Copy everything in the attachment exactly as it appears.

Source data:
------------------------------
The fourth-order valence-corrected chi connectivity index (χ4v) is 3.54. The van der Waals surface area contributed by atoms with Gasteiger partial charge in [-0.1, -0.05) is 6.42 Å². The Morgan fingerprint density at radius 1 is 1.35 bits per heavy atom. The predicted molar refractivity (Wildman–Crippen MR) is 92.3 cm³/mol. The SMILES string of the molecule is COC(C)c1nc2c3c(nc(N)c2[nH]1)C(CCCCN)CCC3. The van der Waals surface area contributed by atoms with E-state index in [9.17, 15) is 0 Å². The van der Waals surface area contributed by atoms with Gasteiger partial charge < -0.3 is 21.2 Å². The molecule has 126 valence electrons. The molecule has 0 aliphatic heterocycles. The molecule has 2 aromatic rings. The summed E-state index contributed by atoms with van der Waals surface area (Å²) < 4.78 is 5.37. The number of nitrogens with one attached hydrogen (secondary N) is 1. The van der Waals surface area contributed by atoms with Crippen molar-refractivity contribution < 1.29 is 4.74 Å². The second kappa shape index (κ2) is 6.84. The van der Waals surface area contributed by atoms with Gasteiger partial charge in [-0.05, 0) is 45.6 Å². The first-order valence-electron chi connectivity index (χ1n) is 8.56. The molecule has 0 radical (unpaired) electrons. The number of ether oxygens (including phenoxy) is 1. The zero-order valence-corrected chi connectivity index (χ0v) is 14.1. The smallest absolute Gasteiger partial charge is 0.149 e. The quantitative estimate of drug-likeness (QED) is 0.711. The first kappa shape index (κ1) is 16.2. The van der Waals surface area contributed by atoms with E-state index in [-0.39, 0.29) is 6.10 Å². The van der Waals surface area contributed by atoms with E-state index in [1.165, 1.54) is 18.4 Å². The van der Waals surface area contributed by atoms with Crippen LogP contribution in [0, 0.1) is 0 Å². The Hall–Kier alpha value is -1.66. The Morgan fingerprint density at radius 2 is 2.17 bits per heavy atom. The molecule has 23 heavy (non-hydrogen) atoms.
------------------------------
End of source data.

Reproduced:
The fourth-order valence-corrected chi connectivity index (χ4v) is 3.54. The van der Waals surface area contributed by atoms with Gasteiger partial charge in [-0.1, -0.05) is 6.42 Å². The Morgan fingerprint density at radius 1 is 1.35 bits per heavy atom. The predicted molar refractivity (Wildman–Crippen MR) is 92.3 cm³/mol. The SMILES string of the molecule is COC(C)c1nc2c3c(nc(N)c2[nH]1)C(CCCCN)CCC3. The van der Waals surface area contributed by atoms with E-state index in [9.17, 15) is 0 Å². The van der Waals surface area contributed by atoms with Gasteiger partial charge < -0.3 is 21.2 Å². The molecule has 126 valence electrons. The molecule has 0 aliphatic heterocycles. The molecule has 2 aromatic rings. The summed E-state index contributed by atoms with van der Waals surface area (Å²) < 4.78 is 5.37. The number of nitrogens with one attached hydrogen (secondary N) is 1. The van der Waals surface area contributed by atoms with Crippen molar-refractivity contribution < 1.29 is 4.74 Å². The second kappa shape index (κ2) is 6.84. The van der Waals surface area contributed by atoms with Gasteiger partial charge in [-0.05, 0) is 45.6 Å². The first-order valence-electron chi connectivity index (χ1n) is 8.56. The molecule has 0 radical (unpaired) electrons. The number of ether oxygens (including phenoxy) is 1. The zero-order valence-corrected chi connectivity index (χ0v) is 14.1. The smallest absolute Gasteiger partial charge is 0.149 e. The quantitative estimate of drug-likeness (QED) is 0.711. The first kappa shape index (κ1) is 16.2. The van der Waals surface area contributed by atoms with E-state index in [-0.39, 0.29) is 6.10 Å². The van der Waals surface area contributed by atoms with E-state index in [1.165, 1.54) is 18.4 Å². The van der Waals surface area contributed by atoms with Crippen LogP contribution in [0, 0.1) is 0 Å². The Hall–Kier alpha value is -1.66. The Morgan fingerprint density at radius 2 is 2.17 bits per heavy atom. The molecule has 23 heavy (non-hydrogen) atoms.